quinta-feira, 26 de maio de 2016

Through The Lychgates with Lake Ruth - An Interview

Uma aura de sofisticação, elegância e uma primorosa percepção melódica, indo do pop barroco, ao perfect pop, com extrema maestria é o que se encontra naa grandeza criada pelo trio de NY, Allison Brice, Hewson Chen e Matt Schulz que atende também pelo nome de Lake Ruth.

Um requinte acima do que encontramos diariamente transborda no single "Through The Lychgates" e também no anterior "The Inconsolable Jean​-​Claude".

Música de rara e suntuosa beleza. A perfeição esta mais perto do que você imagina.

***** Interview with Lake Ruth *****

Q. When did Lake Ruth start? Tell us about the history...
HC: I met Allison when I had recalled her name from one of my favourite groups from the Myspace days, The Silver Abduction. We were both chatting about trivialities on Phil Sutton's (Pale Lights) Facebook page. I was trying to defend the honour of this particular kind of TV dinner marvel of modern technology, the "Iceland Supermarkets Tikka Masala Yorkshire Pudding." I asked her what she was up to, and she mentioned she had been recording these new tunes, really creepy songs about the restless ghost of a medieval mother, swearing to avenge her daughter's murder, and another song about a woman who is impregnated by a shape-shifting seal-man.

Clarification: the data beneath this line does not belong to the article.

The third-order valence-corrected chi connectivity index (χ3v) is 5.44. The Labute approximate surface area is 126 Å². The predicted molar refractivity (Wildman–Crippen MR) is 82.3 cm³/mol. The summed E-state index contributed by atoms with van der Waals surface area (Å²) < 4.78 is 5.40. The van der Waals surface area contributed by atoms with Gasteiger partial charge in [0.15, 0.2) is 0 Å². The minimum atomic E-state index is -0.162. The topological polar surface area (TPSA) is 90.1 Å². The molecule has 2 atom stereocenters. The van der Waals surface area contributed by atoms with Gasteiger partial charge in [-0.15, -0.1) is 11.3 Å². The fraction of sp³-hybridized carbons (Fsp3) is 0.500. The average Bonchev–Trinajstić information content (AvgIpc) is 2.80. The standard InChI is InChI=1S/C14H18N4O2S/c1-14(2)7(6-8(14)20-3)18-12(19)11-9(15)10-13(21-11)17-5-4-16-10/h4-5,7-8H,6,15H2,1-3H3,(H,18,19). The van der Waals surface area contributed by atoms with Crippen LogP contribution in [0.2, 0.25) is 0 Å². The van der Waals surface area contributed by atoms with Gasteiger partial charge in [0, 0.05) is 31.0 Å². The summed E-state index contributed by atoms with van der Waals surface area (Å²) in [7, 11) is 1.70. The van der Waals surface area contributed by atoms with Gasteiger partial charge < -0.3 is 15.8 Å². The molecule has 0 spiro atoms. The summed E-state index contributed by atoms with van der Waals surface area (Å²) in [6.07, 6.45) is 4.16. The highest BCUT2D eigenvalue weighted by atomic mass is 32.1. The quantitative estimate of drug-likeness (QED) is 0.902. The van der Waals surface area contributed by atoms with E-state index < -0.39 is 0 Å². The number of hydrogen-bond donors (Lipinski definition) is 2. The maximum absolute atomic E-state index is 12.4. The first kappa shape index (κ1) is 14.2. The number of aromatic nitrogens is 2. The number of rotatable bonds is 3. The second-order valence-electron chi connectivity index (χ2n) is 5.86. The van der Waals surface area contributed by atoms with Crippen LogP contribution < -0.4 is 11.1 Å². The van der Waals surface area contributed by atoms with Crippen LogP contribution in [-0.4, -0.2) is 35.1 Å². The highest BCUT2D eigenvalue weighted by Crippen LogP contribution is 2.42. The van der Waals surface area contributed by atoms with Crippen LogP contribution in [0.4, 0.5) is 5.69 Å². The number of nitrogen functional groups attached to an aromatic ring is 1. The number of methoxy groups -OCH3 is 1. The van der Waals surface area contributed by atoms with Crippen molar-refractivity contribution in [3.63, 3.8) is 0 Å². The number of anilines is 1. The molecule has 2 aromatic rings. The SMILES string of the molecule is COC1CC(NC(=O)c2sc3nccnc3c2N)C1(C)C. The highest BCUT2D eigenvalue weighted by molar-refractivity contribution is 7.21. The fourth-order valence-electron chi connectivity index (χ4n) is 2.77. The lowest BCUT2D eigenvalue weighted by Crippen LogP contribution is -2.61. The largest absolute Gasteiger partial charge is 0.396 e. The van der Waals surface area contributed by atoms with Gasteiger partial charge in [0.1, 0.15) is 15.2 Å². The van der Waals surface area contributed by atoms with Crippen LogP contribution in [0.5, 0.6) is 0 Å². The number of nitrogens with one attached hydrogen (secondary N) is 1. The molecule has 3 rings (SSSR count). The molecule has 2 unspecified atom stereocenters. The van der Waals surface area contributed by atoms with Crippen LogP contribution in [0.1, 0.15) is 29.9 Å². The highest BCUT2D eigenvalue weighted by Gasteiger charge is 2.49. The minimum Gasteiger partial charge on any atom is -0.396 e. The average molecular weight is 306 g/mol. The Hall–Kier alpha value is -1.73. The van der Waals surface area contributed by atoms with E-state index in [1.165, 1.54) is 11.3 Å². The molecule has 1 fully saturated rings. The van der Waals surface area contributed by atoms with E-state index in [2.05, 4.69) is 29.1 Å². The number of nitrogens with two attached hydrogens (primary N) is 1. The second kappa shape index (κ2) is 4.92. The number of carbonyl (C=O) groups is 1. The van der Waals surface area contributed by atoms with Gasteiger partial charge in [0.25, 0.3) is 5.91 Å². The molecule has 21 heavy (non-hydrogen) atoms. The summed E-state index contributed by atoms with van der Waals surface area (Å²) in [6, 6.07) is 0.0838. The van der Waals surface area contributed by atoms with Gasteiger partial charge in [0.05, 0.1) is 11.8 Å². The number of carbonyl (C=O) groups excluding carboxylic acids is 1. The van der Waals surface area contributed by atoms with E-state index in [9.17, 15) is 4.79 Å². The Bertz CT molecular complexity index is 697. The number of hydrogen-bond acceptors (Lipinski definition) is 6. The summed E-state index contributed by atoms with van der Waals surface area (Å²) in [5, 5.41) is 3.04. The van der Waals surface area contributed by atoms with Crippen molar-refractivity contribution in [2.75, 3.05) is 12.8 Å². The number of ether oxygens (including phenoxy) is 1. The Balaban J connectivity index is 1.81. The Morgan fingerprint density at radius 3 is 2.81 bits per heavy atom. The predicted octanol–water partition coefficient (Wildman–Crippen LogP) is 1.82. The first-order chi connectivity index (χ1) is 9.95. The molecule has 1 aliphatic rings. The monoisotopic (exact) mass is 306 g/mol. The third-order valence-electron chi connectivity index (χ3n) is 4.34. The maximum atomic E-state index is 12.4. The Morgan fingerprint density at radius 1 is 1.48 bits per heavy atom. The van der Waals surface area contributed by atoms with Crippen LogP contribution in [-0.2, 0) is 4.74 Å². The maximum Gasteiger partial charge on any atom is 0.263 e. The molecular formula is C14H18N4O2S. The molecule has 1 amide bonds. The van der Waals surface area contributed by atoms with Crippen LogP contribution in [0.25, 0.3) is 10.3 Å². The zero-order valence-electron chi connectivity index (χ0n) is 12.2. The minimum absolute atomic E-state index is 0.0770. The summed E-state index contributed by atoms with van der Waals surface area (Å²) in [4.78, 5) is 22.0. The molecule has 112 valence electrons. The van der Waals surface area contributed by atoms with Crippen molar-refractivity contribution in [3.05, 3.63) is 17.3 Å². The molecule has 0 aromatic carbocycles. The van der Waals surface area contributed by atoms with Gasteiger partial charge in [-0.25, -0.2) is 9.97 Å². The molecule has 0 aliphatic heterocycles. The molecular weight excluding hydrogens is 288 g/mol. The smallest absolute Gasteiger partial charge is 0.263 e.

Along the way we started talking about the Victorian physician John Snow, his work and the rise of epidemiology, and realised that we needed to form a band. The timing was pretty perfect since, in the meanwhile, Matt (whom I work with on another project, The New Lines) had me over to "jam" and every now and then. I would ask him to just play the drums to an imaginary song in his head. So we had all of these complete drum grooves lying around: verses, choruses, big ending vamps. The epidemiology song (Dr Snow And The Broad Street Pump) and the mother-daughter ghost story (Yet Still Tomorrow Comes) both appear on our soon-to-be-released LP!

Q: Who are your influences?